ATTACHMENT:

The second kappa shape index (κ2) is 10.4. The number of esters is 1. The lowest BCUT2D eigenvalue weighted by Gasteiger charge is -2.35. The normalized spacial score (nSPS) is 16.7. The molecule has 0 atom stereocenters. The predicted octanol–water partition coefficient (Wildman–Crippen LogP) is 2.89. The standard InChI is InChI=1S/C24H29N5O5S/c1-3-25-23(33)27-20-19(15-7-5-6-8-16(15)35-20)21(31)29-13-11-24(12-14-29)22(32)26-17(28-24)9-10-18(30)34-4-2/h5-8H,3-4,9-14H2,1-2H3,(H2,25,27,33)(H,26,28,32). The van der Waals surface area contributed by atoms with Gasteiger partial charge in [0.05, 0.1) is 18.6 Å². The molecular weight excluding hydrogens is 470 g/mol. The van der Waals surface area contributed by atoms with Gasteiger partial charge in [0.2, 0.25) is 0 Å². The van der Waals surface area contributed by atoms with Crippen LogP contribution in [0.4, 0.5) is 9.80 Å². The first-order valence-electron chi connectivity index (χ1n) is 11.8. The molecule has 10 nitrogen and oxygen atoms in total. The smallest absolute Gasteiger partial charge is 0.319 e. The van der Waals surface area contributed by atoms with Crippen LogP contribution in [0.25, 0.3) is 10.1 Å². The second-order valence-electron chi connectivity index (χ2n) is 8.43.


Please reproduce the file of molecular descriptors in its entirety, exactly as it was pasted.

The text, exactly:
The second kappa shape index (κ2) is 10.4. The number of esters is 1. The lowest BCUT2D eigenvalue weighted by Gasteiger charge is -2.35. The normalized spacial score (nSPS) is 16.7. The molecule has 0 atom stereocenters. The predicted octanol–water partition coefficient (Wildman–Crippen LogP) is 2.89. The standard InChI is InChI=1S/C24H29N5O5S/c1-3-25-23(33)27-20-19(15-7-5-6-8-16(15)35-20)21(31)29-13-11-24(12-14-29)22(32)26-17(28-24)9-10-18(30)34-4-2/h5-8H,3-4,9-14H2,1-2H3,(H2,25,27,33)(H,26,28,32). The van der Waals surface area contributed by atoms with Gasteiger partial charge in [0.05, 0.1) is 18.6 Å². The molecular weight excluding hydrogens is 470 g/mol. The van der Waals surface area contributed by atoms with Gasteiger partial charge in [0.2, 0.25) is 0 Å². The van der Waals surface area contributed by atoms with Crippen LogP contribution in [0.4, 0.5) is 9.80 Å². The first-order valence-electron chi connectivity index (χ1n) is 11.8. The molecule has 10 nitrogen and oxygen atoms in total. The smallest absolute Gasteiger partial charge is 0.319 e. The van der Waals surface area contributed by atoms with Crippen LogP contribution in [0.25, 0.3) is 10.1 Å². The second-order valence-electron chi connectivity index (χ2n) is 8.43.